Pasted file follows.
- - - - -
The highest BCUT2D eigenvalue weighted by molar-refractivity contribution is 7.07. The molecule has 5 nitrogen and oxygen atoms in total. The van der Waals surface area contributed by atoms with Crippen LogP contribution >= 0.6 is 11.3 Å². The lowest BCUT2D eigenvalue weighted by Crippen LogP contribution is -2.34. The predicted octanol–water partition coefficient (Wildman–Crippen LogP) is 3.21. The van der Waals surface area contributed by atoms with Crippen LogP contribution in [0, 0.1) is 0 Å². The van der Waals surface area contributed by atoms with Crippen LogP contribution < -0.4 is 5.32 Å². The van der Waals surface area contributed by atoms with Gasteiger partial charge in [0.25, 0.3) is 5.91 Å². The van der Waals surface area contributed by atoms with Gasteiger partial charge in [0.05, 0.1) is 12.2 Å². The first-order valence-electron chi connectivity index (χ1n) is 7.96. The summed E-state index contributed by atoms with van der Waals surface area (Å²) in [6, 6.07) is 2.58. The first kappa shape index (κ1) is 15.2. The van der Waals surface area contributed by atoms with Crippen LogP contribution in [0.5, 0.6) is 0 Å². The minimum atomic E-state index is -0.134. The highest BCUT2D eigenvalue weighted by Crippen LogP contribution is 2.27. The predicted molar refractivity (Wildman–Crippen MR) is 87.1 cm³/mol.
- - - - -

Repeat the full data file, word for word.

The highest BCUT2D eigenvalue weighted by molar-refractivity contribution is 7.07. The molecule has 5 nitrogen and oxygen atoms in total. The van der Waals surface area contributed by atoms with Crippen LogP contribution >= 0.6 is 11.3 Å². The lowest BCUT2D eigenvalue weighted by Crippen LogP contribution is -2.34. The predicted octanol–water partition coefficient (Wildman–Crippen LogP) is 3.21. The van der Waals surface area contributed by atoms with Crippen LogP contribution in [0, 0.1) is 0 Å². The van der Waals surface area contributed by atoms with Crippen LogP contribution < -0.4 is 5.32 Å². The van der Waals surface area contributed by atoms with Gasteiger partial charge in [0.25, 0.3) is 5.91 Å². The van der Waals surface area contributed by atoms with Gasteiger partial charge in [0.05, 0.1) is 12.2 Å². The first-order valence-electron chi connectivity index (χ1n) is 7.96. The summed E-state index contributed by atoms with van der Waals surface area (Å²) in [6, 6.07) is 2.58. The first kappa shape index (κ1) is 15.2. The van der Waals surface area contributed by atoms with Crippen LogP contribution in [0.5, 0.6) is 0 Å². The minimum atomic E-state index is -0.134. The highest BCUT2D eigenvalue weighted by Crippen LogP contribution is 2.27. The predicted molar refractivity (Wildman–Crippen MR) is 87.1 cm³/mol.